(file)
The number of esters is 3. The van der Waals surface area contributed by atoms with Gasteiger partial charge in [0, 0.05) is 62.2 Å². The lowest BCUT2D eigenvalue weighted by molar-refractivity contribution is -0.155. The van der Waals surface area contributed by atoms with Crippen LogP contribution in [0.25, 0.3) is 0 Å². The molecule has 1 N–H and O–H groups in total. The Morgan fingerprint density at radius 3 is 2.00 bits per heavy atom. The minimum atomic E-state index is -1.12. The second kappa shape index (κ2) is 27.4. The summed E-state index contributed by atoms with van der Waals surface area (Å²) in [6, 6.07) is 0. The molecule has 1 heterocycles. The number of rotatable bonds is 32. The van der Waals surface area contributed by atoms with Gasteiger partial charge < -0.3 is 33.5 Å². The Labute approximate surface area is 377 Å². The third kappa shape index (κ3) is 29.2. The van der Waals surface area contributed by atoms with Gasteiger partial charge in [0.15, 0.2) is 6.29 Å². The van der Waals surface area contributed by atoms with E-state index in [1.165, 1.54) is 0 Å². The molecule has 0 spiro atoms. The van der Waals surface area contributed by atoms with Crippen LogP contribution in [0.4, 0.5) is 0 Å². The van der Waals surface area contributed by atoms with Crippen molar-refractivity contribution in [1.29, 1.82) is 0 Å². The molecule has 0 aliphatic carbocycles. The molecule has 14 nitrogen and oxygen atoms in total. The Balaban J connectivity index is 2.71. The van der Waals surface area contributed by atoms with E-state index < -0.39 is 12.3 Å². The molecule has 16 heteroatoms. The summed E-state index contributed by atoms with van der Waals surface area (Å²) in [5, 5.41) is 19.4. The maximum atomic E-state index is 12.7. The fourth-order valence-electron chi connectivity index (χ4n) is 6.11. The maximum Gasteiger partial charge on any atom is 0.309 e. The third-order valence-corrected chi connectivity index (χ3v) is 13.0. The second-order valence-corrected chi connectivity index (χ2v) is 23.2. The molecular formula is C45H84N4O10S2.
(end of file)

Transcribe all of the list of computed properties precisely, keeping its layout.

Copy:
The number of esters is 3. The van der Waals surface area contributed by atoms with Gasteiger partial charge in [0, 0.05) is 62.2 Å². The lowest BCUT2D eigenvalue weighted by molar-refractivity contribution is -0.155. The van der Waals surface area contributed by atoms with Crippen LogP contribution in [0.25, 0.3) is 0 Å². The molecule has 1 N–H and O–H groups in total. The Morgan fingerprint density at radius 3 is 2.00 bits per heavy atom. The minimum atomic E-state index is -1.12. The second kappa shape index (κ2) is 27.4. The summed E-state index contributed by atoms with van der Waals surface area (Å²) in [6, 6.07) is 0. The molecule has 1 heterocycles. The number of rotatable bonds is 32. The van der Waals surface area contributed by atoms with Gasteiger partial charge < -0.3 is 33.5 Å². The Labute approximate surface area is 377 Å². The third kappa shape index (κ3) is 29.2. The van der Waals surface area contributed by atoms with Gasteiger partial charge in [0.15, 0.2) is 6.29 Å². The van der Waals surface area contributed by atoms with E-state index in [1.165, 1.54) is 0 Å². The molecule has 0 spiro atoms. The van der Waals surface area contributed by atoms with Crippen LogP contribution in [0.4, 0.5) is 0 Å². The van der Waals surface area contributed by atoms with Crippen molar-refractivity contribution in [1.29, 1.82) is 0 Å². The molecule has 0 aliphatic carbocycles. The molecule has 14 nitrogen and oxygen atoms in total. The Balaban J connectivity index is 2.71. The van der Waals surface area contributed by atoms with E-state index < -0.39 is 12.3 Å². The molecule has 16 heteroatoms. The summed E-state index contributed by atoms with van der Waals surface area (Å²) in [5, 5.41) is 19.4. The maximum atomic E-state index is 12.7. The fourth-order valence-electron chi connectivity index (χ4n) is 6.11. The maximum Gasteiger partial charge on any atom is 0.309 e. The third-order valence-corrected chi connectivity index (χ3v) is 13.0. The second-order valence-corrected chi connectivity index (χ2v) is 23.2. The molecular formula is C45H84N4O10S2.